Teaching critical thinking is a foremost goal of education. We need this for understanding ourselves, others, and the unprecedented challenges that lie before us, like climate change. So, how is our education system performing under the close watch of our political leaders? A critical look reveals a lot to criticise

Alan Tudge, of course, is the federal Minister for Education and Youth. And as we have seen over the past several weeks, there’s a lot more to education than simply knocking out a new national school curriculum every five years.

Is there anything more important than educating the young? 

Apart from delivering knowledge, education teaches young Australians “how to think” rather than what to think. Which is easy to set as a primary goal but much harder to achieve, it seems.

That aside, and once again, a monumental kerfuffle has been brewing over what should be taught in schools to young Australians. And for those who are not aware, we are in the final throes of the 2021 revision to the Australian Curriculum for Foundation to Year 10 students.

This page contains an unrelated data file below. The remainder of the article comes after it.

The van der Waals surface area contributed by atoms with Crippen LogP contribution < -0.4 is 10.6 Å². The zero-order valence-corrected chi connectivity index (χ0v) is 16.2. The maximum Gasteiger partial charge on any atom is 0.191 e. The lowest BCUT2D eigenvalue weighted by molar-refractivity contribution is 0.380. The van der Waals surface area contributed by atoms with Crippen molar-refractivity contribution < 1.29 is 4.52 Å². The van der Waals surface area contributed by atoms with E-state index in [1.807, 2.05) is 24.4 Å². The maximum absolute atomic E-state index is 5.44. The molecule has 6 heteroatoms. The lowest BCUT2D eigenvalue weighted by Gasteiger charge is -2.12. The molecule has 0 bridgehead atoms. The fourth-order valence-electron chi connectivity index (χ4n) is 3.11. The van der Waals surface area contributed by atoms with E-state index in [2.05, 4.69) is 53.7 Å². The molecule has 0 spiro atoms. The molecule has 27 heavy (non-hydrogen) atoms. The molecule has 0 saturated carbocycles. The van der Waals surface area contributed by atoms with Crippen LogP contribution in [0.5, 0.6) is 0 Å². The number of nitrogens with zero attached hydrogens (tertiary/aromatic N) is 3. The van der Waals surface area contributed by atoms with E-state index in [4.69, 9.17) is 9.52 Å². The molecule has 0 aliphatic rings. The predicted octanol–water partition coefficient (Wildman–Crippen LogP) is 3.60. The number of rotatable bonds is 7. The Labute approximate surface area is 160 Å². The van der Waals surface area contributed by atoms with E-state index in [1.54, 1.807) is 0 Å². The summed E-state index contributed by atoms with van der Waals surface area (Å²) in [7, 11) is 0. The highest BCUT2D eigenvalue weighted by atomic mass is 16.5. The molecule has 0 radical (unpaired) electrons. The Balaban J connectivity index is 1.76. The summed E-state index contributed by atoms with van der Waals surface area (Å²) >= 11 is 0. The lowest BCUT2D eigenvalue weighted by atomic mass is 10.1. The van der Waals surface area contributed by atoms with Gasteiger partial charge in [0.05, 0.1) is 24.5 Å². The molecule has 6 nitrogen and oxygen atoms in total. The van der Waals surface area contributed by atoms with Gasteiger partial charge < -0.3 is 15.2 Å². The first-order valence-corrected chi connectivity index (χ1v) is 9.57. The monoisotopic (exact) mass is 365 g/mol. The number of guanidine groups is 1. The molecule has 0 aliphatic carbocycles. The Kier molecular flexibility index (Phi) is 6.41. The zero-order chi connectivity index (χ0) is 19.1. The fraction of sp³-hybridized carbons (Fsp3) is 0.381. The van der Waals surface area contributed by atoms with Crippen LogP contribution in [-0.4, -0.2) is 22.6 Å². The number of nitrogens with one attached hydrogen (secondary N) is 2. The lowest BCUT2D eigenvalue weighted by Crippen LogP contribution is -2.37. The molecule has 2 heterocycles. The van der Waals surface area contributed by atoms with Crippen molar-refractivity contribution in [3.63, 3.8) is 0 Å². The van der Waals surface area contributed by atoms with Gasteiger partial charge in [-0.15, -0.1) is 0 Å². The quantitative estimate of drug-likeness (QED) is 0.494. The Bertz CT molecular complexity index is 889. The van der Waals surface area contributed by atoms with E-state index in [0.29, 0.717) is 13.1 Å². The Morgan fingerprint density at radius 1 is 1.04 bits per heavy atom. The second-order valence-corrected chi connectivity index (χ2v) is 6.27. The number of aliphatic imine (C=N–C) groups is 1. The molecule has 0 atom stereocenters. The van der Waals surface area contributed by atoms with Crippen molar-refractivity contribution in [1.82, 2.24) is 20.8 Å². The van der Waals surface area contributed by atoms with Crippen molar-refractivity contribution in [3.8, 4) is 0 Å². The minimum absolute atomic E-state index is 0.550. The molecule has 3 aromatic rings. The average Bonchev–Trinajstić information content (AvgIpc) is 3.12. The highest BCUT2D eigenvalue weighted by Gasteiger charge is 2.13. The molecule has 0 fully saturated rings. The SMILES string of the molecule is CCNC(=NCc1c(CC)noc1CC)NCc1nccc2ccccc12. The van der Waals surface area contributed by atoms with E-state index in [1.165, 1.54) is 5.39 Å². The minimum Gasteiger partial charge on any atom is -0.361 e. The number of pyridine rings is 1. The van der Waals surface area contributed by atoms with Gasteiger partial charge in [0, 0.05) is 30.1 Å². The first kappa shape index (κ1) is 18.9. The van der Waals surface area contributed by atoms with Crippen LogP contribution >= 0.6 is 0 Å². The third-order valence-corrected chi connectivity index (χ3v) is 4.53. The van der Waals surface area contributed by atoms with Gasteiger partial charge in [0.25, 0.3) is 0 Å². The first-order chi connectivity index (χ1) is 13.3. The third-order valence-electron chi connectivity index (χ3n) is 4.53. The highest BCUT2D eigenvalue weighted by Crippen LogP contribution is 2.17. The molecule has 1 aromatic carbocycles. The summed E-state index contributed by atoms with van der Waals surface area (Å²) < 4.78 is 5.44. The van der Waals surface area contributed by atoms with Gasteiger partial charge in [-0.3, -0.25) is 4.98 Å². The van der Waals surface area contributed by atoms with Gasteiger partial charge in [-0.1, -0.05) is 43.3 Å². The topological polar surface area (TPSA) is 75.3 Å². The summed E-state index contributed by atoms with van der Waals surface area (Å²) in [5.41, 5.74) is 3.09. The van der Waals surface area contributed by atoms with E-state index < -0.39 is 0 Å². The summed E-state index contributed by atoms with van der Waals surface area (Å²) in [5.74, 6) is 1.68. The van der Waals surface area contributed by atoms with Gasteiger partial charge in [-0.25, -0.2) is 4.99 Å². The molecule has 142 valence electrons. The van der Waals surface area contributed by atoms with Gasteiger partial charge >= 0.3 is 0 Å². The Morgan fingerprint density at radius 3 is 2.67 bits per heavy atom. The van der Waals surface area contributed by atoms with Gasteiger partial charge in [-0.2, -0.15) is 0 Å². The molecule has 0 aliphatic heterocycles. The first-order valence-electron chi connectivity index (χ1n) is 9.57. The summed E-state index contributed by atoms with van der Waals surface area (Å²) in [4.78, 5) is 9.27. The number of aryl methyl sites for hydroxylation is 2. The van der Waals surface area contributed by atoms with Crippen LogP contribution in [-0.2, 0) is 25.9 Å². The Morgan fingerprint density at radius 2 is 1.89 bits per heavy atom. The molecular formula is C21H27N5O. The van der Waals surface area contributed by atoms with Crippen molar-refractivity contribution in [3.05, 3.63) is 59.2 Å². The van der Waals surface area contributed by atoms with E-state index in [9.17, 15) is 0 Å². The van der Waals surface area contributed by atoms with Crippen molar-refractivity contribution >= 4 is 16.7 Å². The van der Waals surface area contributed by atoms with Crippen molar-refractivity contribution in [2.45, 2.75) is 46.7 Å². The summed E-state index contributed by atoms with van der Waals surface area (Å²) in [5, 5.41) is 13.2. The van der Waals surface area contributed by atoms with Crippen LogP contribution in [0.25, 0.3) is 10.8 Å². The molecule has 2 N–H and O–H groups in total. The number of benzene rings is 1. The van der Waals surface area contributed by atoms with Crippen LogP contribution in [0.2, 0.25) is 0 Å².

In April this year, the Australian Curriculum, Assessment and Reporting Authority (ACARA) released its draft proposal for public consultation, inclusive of possible changes.

Consultation about proposed changes (what should be taught) closed on July 8, 2021, and can be viewed on the ACARA consultation website. The final curriculum will be released early in 2022. 

Although the consultation process involved as many as 360 current teachers and curriculum specialists, all recommended revisions are subject to sign-off by the federal, state, and territory education ministers.

Compared to other rich countries, Australia is an outlier when it comes to education

For the past 20 years, structural failures that funnel disadvantaged students into disadvantaged schools have contributed to a steady decline in overall student achievement. Which is, indeed, unsustainable.

The average 15-year-old student in Australia is now a year behind 2000 standards. And in mathematics, they are now 14 months behind 2000 standards and three years behind the average Singaporean student of the same age. This, despite increased funding and an explicit acknowledgement that things are going awry.